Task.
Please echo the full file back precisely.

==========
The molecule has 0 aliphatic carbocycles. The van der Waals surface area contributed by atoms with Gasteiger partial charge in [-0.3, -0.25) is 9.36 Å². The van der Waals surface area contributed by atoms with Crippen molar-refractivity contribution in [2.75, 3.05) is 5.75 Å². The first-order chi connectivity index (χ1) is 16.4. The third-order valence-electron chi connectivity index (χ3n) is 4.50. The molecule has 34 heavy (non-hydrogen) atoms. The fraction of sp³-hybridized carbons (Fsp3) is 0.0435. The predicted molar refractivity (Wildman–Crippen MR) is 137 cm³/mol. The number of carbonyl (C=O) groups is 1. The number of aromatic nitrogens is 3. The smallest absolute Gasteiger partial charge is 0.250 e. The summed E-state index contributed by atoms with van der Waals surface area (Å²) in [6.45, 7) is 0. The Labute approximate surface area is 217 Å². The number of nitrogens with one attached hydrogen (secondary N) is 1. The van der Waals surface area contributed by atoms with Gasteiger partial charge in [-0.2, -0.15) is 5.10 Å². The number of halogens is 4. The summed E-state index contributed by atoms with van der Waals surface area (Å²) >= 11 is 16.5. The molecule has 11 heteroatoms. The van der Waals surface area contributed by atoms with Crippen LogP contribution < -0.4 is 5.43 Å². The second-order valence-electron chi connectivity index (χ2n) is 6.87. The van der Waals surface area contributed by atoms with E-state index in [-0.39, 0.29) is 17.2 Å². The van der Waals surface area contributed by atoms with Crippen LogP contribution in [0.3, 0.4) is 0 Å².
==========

The molecule has 0 aliphatic carbocycles. The van der Waals surface area contributed by atoms with Gasteiger partial charge in [-0.3, -0.25) is 9.36 Å². The van der Waals surface area contributed by atoms with Crippen molar-refractivity contribution in [2.75, 3.05) is 5.75 Å². The first-order chi connectivity index (χ1) is 16.4. The third-order valence-electron chi connectivity index (χ3n) is 4.50. The molecule has 34 heavy (non-hydrogen) atoms. The fraction of sp³-hybridized carbons (Fsp3) is 0.0435. The predicted molar refractivity (Wildman–Crippen MR) is 137 cm³/mol. The number of carbonyl (C=O) groups is 1. The number of aromatic nitrogens is 3. The smallest absolute Gasteiger partial charge is 0.250 e. The summed E-state index contributed by atoms with van der Waals surface area (Å²) in [6.45, 7) is 0. The Labute approximate surface area is 217 Å². The number of nitrogens with one attached hydrogen (secondary N) is 1. The van der Waals surface area contributed by atoms with Gasteiger partial charge in [-0.2, -0.15) is 5.10 Å². The number of halogens is 4. The summed E-state index contributed by atoms with van der Waals surface area (Å²) >= 11 is 16.5. The molecule has 11 heteroatoms. The van der Waals surface area contributed by atoms with Crippen LogP contribution < -0.4 is 5.43 Å². The second-order valence-electron chi connectivity index (χ2n) is 6.87. The van der Waals surface area contributed by atoms with E-state index in [-0.39, 0.29) is 17.2 Å². The van der Waals surface area contributed by atoms with Crippen LogP contribution in [0.3, 0.4) is 0 Å².